An RCMP officer stops an Alberta member of the Hells Angels motorcycle gang at a roadblock after he left the White Rock chapter's property in Langley, British Columbia, on July 26, 2008.

AP Photo/Darryl Dyck

Hells Angels Around the World

The Hells Angels philosophy will never be mistaken for mainstream, and yet it's struck a resonance and fascination that's gone global. To date, more than 100 Hells Angels chapters in 29 countries have been sanctioned by the organization.

New Zealand was the first country outside the United States to get an official Hells Angels chapter, in 1961. London became the first European beachhead for the Hells Angels in 1969 when George Harrison, of the rock group The Beatles, invited a couple of San Francisco club members to London. In fact, many musicians have held an affinity for the Hells Angels, and they're often hired as security at concerts.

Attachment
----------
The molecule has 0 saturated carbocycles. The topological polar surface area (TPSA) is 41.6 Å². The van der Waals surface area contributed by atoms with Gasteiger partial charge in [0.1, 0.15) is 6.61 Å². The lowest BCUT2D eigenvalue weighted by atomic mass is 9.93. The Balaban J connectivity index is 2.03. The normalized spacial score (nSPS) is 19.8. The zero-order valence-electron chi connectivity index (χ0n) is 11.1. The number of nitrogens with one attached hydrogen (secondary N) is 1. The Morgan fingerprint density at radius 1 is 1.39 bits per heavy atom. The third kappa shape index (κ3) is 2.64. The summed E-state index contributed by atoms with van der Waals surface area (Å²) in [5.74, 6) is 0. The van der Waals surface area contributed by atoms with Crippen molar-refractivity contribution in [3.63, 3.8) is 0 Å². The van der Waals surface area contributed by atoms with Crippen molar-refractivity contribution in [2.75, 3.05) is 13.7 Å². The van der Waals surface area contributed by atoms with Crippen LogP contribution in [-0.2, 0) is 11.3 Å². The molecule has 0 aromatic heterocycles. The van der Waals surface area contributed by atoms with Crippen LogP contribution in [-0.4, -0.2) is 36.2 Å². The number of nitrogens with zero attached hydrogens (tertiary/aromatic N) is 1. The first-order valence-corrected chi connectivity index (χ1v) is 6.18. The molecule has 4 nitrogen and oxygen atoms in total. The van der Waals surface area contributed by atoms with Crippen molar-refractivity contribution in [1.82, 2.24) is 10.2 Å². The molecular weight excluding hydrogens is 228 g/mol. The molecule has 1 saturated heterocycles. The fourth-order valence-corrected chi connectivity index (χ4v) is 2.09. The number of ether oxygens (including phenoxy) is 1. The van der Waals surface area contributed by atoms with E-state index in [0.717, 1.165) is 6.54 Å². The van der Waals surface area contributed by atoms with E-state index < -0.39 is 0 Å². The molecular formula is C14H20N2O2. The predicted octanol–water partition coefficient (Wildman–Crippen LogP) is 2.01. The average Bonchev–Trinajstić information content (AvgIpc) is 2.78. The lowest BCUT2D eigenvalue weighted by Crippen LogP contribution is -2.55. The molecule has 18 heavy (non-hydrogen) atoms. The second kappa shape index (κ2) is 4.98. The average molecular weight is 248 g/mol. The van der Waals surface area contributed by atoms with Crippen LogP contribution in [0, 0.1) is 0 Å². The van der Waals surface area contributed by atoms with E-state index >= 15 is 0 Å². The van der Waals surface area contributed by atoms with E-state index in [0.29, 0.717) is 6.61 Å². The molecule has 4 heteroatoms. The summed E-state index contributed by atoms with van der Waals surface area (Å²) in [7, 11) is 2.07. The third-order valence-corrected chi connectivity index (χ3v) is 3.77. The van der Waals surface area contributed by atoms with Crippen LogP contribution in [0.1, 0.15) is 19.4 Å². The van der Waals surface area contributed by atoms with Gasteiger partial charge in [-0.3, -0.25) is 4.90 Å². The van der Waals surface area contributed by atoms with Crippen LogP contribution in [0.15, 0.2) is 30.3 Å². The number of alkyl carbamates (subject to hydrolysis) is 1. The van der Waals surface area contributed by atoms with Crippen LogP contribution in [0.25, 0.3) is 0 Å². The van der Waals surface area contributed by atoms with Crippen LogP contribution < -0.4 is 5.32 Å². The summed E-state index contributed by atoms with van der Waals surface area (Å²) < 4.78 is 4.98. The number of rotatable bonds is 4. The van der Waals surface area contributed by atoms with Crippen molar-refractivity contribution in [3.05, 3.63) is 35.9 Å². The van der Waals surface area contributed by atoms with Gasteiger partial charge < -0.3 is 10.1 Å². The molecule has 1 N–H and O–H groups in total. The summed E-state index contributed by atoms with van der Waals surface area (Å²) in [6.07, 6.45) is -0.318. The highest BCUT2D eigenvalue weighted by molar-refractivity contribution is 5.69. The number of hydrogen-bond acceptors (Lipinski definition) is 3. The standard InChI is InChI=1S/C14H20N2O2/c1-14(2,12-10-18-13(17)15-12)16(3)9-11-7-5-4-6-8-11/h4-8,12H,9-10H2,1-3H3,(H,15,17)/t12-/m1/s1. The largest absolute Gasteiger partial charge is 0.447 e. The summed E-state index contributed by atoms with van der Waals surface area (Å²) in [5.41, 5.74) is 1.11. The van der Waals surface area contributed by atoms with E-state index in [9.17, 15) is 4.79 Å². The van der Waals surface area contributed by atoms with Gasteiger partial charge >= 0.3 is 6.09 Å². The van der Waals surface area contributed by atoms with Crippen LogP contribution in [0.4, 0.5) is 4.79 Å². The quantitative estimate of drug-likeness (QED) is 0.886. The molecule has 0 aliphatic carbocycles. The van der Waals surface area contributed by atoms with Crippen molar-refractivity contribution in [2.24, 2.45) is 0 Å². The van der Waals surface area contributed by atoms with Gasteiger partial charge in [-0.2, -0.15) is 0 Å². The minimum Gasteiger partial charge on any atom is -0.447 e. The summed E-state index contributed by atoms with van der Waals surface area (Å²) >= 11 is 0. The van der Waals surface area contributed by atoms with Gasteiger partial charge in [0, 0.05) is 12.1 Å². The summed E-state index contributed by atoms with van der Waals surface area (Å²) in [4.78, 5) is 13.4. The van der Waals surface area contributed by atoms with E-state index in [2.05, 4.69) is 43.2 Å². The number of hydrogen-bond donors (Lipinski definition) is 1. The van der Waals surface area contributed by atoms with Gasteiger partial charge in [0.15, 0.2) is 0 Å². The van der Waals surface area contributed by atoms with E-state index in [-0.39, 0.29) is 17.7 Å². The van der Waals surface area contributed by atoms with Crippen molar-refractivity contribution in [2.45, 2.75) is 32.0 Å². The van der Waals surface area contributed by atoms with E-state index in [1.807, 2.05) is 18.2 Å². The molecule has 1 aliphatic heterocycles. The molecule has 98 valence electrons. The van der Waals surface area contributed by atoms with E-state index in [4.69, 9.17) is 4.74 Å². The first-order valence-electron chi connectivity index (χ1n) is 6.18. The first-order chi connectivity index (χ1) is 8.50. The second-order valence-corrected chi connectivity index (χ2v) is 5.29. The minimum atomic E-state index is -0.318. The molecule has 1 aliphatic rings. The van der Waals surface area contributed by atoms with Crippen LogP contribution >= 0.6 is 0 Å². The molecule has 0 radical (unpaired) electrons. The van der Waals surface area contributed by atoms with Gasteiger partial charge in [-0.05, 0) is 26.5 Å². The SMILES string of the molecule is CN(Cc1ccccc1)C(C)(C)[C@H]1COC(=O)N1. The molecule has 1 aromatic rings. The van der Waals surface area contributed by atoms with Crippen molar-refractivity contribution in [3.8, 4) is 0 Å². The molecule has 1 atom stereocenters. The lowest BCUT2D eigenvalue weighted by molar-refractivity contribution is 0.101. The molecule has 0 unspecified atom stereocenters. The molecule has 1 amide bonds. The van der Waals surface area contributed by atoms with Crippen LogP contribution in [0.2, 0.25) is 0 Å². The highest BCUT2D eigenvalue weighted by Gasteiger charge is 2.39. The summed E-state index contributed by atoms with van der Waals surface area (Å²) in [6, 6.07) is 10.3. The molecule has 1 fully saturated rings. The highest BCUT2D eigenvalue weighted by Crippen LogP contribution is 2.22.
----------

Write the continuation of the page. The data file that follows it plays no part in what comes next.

And yet, news reports from Australia, to Germany, to Scandinavia and Canada relate tales of violence and criminality as the Hells Angels battle with other biker gangs. Usually at issue are turf matters or run-ins with law enforcement over the dealings of more than a few Angels in organized crime activities [source: James].

For instance, the Quebec Biker War in Canada waged between the Hells Angels and a rival group called the Rock Machine, spanned eight years and killed more than 150 people -- including innocent bystanders. In Europe at least, conflicts between Hells Angels and rival biker gangs have in the past escalated to the use of machine guns, grenades, rocket launchers and car bombs.

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